I’m not sure if this book, Riservato Per Il Duce (Confidential For The Dux) by Arrigo Petacco, was ever translated into other languages, but if it was, and you can get hold of a copy, I highly recommend you do so. Riservato Per Il Duce is a compilation of papers, notes, letters both personal and anonymous, gossip, police reports and any other document that landed on Mussolini’s desk and that he preserved in his personal archive. Mussolini was very meticulous and never threw away anything, not even an invitation to dinner.
Of course, throughout the years, his archive has been sacked and some of his papers disappeared, but still what remains is a tresure trove for any historian. These papers, which Mussolini, a former teacher, corrected with his blue and red pencil, gives us interesting insights into the fascist regime and the personal and political lives of its members. There are chapters dedicated to the medals undeservedly bestowed on memebers of the fascist party, the scandals that were hushed up, the public money they stole for their own personal gain, and the relatives they benefited with money and jobs, showing how little things have changed in Italy since then.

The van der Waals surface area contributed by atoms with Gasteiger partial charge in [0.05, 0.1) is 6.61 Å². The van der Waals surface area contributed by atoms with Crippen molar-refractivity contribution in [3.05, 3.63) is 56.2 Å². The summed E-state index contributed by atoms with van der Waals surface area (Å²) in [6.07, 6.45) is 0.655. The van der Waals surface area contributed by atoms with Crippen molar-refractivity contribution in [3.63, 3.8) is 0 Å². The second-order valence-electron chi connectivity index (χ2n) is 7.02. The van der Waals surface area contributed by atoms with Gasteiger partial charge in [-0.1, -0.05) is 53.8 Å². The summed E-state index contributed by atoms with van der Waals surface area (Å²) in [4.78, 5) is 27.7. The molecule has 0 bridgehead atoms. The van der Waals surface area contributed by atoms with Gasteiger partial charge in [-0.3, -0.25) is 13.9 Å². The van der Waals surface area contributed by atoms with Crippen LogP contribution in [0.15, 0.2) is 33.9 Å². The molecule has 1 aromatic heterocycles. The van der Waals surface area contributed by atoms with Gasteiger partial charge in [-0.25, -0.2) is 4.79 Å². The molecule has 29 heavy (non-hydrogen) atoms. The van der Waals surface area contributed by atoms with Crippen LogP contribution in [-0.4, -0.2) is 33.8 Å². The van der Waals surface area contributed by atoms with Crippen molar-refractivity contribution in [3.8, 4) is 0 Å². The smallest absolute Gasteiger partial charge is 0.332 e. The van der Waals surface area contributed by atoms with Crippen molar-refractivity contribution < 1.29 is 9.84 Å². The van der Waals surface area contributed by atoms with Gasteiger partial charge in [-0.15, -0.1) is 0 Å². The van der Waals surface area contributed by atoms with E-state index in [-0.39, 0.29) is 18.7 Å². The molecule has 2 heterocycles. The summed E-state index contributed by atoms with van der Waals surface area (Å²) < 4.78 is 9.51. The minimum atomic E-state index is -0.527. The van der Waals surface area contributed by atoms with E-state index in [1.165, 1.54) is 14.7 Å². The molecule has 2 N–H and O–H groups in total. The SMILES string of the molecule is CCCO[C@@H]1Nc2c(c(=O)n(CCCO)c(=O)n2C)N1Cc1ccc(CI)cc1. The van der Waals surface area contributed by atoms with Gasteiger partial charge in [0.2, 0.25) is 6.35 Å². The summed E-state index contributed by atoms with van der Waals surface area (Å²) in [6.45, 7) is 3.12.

Other letters reveals glimpses on the relationship between the various members, of their friendships, jealousies and rivalries. And of course there is also a chapter dedicated to Claretta Petacci and her relationship with Mussolini. The book jumps from one topic to another, without much of an overarching structure and no in-depth analysis. But I enjoyed it. This is not supposed to be an essay, but simply a collection of tidbits that usually don’t make it into other books for lack of space or because they don’t fit in with the subject matter. The only problem I had with it was its size: it’s way too short and can be easily read in a day, leaving the reader wanting more.
Riservato Per Il Duce by Arrigo Petacco is a collection of both personal and political papers found in Mussolini’s archive. Although the book jumps from topic to topic, its tidbits, which are rarely if ever published in other books on fascism, offer interesting insights into the fascist regime and the lives of its members. I just wish it wasn’t so short!